Among the other events this year we need to mention the first law against electoral corruption (ambitus in Latin), which was passed by the popular assembly. This Lex Baebia was the work of the consul Marcus Baebius Tamphilus, and it would be followed by many more anti-corruption laws in the following decades. A new colony was founded at Graviscae in Etruria and the praetor Quintus Fabius Buteo successfully kept the Histrians away from the new Latin colony of Aquileia, which could now be formally founded. 3.000 infantrymen and an unknown number of horsemen, presumably with their families, were settled here.
Apart from the plague, there was also a serious drought this year. It did not rain for six months, and this obviously affected the harvest. In a curious incident, workers digging on land at the foot of the Janiculum belonging to a scribe found two stone coffins. One had an inscription in Latin and Greek claiming that it was the sarcophagus of Numa Pompilius, Rome’s second king. The other allegedly contained his books on subjects such as religious law and Pythagorean doctrine. The books were probably recent forgeries and the discovery was definitely suspect. Nevertheless, the urban praetor Quintus Petilius judged that they undermined the state religion and needed to be destroyed. After a brief decision in the Senate, the books were burned in the comitium.
The Senate decided to release 100 Carthaginian hostages this year, repeating a gesture the Romans had made in 199 BCE. The decision was probably related to a dispute between Carthage and King Masinissa over a piece of land the latter had occupied (see 182 BCE).The release of the hostages seems to have been Rome’s way of settling the dispute: it pleased the Carthaginians, who were happy about the return of their citizens, and it also pleased King Masinissa, as he was not ordered to evacuate the disputed territory.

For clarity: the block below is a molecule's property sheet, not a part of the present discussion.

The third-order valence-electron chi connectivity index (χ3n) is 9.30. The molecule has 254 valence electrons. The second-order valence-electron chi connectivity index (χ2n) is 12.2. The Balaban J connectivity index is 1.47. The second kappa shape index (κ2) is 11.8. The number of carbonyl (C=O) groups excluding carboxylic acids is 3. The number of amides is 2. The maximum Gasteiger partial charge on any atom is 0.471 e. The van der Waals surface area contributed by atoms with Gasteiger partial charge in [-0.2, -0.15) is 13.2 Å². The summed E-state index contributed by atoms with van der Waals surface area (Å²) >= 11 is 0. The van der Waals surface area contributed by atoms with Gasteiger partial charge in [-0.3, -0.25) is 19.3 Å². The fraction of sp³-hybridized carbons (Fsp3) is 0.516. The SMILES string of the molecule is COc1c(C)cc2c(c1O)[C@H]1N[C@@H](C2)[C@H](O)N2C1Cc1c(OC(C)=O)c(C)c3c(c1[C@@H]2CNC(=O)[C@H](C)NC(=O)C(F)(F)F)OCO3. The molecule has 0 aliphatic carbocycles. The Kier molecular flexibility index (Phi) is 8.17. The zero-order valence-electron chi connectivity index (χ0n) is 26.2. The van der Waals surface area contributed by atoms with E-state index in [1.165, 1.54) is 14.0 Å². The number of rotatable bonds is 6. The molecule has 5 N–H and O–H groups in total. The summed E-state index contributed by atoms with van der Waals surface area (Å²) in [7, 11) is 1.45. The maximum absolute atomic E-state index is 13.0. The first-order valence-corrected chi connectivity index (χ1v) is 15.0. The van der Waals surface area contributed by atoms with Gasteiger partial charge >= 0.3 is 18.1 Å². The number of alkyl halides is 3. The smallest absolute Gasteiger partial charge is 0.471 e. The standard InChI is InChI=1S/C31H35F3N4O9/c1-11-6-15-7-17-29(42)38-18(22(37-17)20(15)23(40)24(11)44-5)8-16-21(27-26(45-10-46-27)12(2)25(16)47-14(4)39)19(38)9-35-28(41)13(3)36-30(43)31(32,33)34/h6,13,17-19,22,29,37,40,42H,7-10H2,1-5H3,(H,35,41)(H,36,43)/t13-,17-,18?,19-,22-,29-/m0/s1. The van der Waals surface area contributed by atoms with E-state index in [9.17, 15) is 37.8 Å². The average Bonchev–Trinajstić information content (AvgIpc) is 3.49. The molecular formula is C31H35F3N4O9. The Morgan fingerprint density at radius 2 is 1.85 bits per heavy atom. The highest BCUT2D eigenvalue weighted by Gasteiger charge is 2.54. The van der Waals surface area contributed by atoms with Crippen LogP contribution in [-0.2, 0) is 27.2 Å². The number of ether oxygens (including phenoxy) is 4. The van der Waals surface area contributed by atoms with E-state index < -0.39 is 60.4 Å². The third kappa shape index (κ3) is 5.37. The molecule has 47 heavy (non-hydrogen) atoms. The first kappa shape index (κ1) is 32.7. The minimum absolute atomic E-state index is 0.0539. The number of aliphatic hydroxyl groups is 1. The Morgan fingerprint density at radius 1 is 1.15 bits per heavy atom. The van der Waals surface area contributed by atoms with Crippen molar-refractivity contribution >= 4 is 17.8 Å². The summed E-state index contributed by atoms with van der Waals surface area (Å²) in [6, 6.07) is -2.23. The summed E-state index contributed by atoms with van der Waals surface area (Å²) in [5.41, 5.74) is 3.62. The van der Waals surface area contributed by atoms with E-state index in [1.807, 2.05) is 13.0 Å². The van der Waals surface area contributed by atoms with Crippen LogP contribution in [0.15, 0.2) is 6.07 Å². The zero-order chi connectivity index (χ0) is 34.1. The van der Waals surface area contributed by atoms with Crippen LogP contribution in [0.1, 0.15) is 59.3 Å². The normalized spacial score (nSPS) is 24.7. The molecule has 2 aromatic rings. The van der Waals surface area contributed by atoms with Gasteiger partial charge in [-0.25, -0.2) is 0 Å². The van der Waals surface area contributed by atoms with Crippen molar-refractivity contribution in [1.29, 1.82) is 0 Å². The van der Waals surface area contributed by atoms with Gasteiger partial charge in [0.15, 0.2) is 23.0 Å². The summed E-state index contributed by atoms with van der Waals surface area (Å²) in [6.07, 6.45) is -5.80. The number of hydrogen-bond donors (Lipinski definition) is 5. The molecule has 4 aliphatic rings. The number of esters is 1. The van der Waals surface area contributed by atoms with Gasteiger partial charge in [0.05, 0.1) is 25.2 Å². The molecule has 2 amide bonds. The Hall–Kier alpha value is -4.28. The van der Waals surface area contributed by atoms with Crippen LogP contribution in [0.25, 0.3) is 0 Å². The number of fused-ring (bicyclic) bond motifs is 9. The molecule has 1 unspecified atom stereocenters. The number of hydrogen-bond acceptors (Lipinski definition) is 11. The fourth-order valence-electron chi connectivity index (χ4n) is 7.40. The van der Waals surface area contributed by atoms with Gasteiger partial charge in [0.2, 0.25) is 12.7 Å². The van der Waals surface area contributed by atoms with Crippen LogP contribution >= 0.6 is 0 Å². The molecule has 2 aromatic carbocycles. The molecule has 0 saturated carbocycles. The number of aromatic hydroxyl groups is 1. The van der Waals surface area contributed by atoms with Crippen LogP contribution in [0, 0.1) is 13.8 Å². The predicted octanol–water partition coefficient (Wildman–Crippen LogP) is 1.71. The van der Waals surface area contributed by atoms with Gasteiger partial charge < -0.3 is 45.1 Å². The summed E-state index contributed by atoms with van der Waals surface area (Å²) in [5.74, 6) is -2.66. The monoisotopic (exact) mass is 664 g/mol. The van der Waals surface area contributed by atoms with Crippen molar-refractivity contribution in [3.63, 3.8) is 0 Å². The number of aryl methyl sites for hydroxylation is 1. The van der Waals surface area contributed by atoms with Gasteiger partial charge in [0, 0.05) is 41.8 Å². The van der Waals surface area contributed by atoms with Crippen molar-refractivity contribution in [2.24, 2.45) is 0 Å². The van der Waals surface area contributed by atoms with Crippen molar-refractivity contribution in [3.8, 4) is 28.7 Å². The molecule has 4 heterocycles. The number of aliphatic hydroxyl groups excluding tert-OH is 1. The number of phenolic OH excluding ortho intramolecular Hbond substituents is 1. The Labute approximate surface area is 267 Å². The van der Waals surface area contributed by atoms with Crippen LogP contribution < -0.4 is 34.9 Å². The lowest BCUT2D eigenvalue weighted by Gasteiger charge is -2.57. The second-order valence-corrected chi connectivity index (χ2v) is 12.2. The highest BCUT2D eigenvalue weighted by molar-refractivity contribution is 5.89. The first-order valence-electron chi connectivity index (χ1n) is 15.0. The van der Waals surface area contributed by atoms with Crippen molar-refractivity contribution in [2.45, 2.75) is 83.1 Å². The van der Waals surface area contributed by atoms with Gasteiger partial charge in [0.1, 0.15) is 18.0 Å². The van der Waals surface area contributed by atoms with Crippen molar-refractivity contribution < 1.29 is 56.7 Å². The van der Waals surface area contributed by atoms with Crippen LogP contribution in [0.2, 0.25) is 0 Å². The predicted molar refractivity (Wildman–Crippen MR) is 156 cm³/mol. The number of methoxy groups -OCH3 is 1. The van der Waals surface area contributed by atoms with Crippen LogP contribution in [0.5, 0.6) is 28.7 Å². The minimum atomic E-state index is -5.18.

A large war broke out in Hispania Citerior in the summer of this year. Livius claims that the Celtiberians had gathered an army that numbered 35.000 men. This may be an exaggeration, but the Celtiberian army certainly outnumbered that of the propraetor Quintus Fulvius Flaccus. The propraetor nevertheless decided to go on the offensive and marched his troops into Carpetania, making his camp near the town of Aebura (which has been identified as Talavera de la Reina in the province of Toledo). Relying on their superior numbers, the Celtiberians challenged Flaccus to fight them, forming up their army close to the Roman camp for four consecutive days. But the propraetor kept his men under tight control and refused to leave the camp. Now that the Celtiberians were under the assumption that the Romans had no taste for battle, Flaccus ordered one of his subordinate commanders to take the left ala of Latin and Italian troops and 6.000 Spanish allies, to march out during the night and to try and get behind the Celtiberian position. This worked splendidly, as the enemy did not notice anything.
The next day, Flaccus sent a prefect of the allies (praefectus sociorum) with the elite allied cavalry (the equites extraordinarii) to the enemy camp. The Celtiberians took the bait, poured out of their camp and started pursuing the horsemen back to the Roman camp. When the enemy was no more than half a mile from the Roman walls, Flaccus ordered his soldiers to deploy and sally from three gates. The Romans were told to make as much noise as they could, so that it could be heard by their comrades who had taken up positions behind the enemy camp. This was the agreed signal, and the Latins, Italians and Spanish auxiliaries surged forward, taking the Celtiberian camp by surprise. Their commander, one Lucius Acilius, immediately gave the order to set fire to it. Seeing their camp burning, the Celtiberians on the battlefield at first panicked, but then continued the fight with more determination than ever. But although they managed to inflict heavy casualties on the weak Roman left wing, they were soon surrounded when Lucius Acilius’ troops advanced behind them and more troops arrived from Aebura.